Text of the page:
April 28, 2010

One Potato Two Potato

The Bread Baking Babes usually come up with great bread recipes to bake. I don't always have the time between when they post and when a "Buddy" post needs to be up, but this time I did.

I woke up early today and decided to quietly peel and boil some potatoes for the mashed potatoes so that they would be cool for later baking. The house smelled great and it smelled even better when I baked the bread for dinner.

In between was a lot of running around looking at shower door samples and getting paint chips and getting shower stall samples and looking at vanities and sinks and mixer valves. Fun, but time consuming. The dough that had been left to rise at noon when we were just going a ten minute drive away to pick up a window turned into many hours gone. Fortunately this dough didn't seem to suffer from my neglect. I used about twice as much chives as the recipe called for. No soy milk in the house, either, so I used 2%. For the water at the beginning of the recipe I used the water that I had cooked the potatoes in, although it had cooled down.

The two smaller loaves I made baked up beautifully. The crust was golden and had a nice crackle. The interior crumb was fine and moist and very flavorful. I'm afraid that Sweetie ate about a third of the loaf while it was still warm...and who can blame him?

I'm going to try some toasted tomorrow morning. Bet it would be great with some cream cheese.

Thanks to Sara for choosing this great bread. My dough was a bit sticky but that's what bench scrapers are for. The contrast between the crisp crust and moist interior was really great! I did brush a little beaten egg over the loaves just before I slit the tops. Gives them a nice color and shine.

The recipe below includes my changes. For the original recipe and to become a Bread Baking Babes Buddy, go to Sara's blog, I Like to Cook.

Potato Bread with Chives
adapted from Vegan Planet by Robin Robertson

"The addition of mashed potatoes gives this bread a moist, dense texture and delicate flavor that is accented by that of the chives. This bread is best eaten slightly warm from the oven on the day it is made. It is also good toasted."

2 1/4 tsp (1 packet) active dry yeast
1 cup warm water that the potatoes were cooked in
1 tsp pure maple syrup
2 Tb safflower oil
2 tsp salt
1 cup cold mashed potatoes
1 cup 2% milk
5 cups unbleached all purpose flour, plus more for kneading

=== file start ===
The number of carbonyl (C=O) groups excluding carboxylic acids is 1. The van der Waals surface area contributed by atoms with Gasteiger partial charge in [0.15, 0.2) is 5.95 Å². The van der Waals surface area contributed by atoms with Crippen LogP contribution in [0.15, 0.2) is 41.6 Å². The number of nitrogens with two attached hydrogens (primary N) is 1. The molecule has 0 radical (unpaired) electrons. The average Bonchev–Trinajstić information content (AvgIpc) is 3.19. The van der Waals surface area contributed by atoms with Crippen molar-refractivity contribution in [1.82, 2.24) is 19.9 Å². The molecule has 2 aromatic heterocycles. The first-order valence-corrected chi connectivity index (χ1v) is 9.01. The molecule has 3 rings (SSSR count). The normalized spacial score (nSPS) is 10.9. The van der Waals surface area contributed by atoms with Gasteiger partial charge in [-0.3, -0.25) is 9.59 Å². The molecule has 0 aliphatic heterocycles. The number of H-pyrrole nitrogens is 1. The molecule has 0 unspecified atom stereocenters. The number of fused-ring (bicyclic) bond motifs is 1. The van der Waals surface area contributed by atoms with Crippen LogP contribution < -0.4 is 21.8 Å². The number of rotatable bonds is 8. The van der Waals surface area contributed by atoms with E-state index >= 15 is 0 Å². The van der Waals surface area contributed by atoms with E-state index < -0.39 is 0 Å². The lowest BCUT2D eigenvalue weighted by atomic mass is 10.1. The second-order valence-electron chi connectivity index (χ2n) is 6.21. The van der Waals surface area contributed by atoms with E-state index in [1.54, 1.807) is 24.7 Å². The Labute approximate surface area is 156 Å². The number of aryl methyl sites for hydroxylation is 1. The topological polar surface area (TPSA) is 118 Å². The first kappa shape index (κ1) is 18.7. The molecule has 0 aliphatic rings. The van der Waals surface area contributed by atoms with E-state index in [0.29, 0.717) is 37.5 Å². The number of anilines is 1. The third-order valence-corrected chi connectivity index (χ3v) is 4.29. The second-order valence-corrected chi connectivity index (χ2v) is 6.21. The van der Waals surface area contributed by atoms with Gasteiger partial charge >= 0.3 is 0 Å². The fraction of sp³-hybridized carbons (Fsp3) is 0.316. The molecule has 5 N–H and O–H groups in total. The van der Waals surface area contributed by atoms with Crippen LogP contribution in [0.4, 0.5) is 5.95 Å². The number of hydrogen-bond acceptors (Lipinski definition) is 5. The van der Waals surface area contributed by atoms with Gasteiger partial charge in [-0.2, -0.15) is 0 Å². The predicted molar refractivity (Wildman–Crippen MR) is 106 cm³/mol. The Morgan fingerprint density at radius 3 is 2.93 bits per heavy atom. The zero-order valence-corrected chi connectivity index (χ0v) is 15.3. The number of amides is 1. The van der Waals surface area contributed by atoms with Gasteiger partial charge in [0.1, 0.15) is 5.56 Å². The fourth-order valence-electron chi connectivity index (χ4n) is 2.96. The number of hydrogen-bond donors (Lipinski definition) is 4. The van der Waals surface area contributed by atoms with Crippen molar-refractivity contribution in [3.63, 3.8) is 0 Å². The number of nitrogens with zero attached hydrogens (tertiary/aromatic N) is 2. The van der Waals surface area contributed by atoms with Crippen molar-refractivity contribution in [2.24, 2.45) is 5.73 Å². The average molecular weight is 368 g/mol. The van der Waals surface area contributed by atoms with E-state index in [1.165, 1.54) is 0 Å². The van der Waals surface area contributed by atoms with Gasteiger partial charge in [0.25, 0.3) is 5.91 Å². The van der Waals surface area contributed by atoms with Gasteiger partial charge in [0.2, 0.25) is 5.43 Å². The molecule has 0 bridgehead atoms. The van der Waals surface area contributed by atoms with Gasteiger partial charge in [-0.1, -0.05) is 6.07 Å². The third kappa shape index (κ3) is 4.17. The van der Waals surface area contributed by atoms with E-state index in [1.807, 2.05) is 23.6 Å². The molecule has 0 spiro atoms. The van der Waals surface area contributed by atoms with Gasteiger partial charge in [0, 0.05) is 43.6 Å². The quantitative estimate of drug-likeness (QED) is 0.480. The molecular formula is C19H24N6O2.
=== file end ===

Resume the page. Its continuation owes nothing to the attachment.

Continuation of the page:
¼ cup minced fresh chives
1 egg, beaten

In a large bowl, combine the yeast and 1/4 cup of the potato water. Add the maple syrup and stir to dissolve. Let the mixture stand for 10 minutes, then stir in the remaining 3/4 cup of potato water, the safflower oil and the salt. Mix in the potatoes, then stir in the milk. Add about half the flour, stirring to combine, then work in the remaining flour to form a stiff dough. Transfer to a lightly floured board.

Lightly flour your hands and work surface. Knead the dough well until it is smooth and elastic, 8 to 10 minutes, using more flour as necessary so the dough does not stick. Place in a large lightly oiled bowl and turn over once to coat with oil. Cover with a clean kitchen towel or lightly oiled piece of plastic wrap. Let rise in a warm place until doubled in bulk, 1 to 2 hours.

Meanwhile, lightly oil a large baking sheet and set aside. Punch the dough down and knead lightly. Turn out onto a lightly floured work surface, sprinkle with the chives, and knead until the dough is elastic and the chives are well distributed, 3 to 5 minutes. Shape the dough into one large or two small round loaves and place on the prepared baking sheet. Flatten slightly and cover with a clean damp towel or lightly oiled plastic wrap. Set aside in a warm place and let rise again until doubled in bulk, about 45 minutes.

Preheat the oven to 400'F. Paint the loaves with beaten egg. Use a sharp knife to cut an X into the top of the loaf or loaves. Bake on the center oven rack until golden brown, 35 to 45 minutes, depending on size. Tap on the bottom of the loaf or loaves - if they sound hollow, the bread is done. Remove from the sheet and let cool slightly on a wire rack before slicing.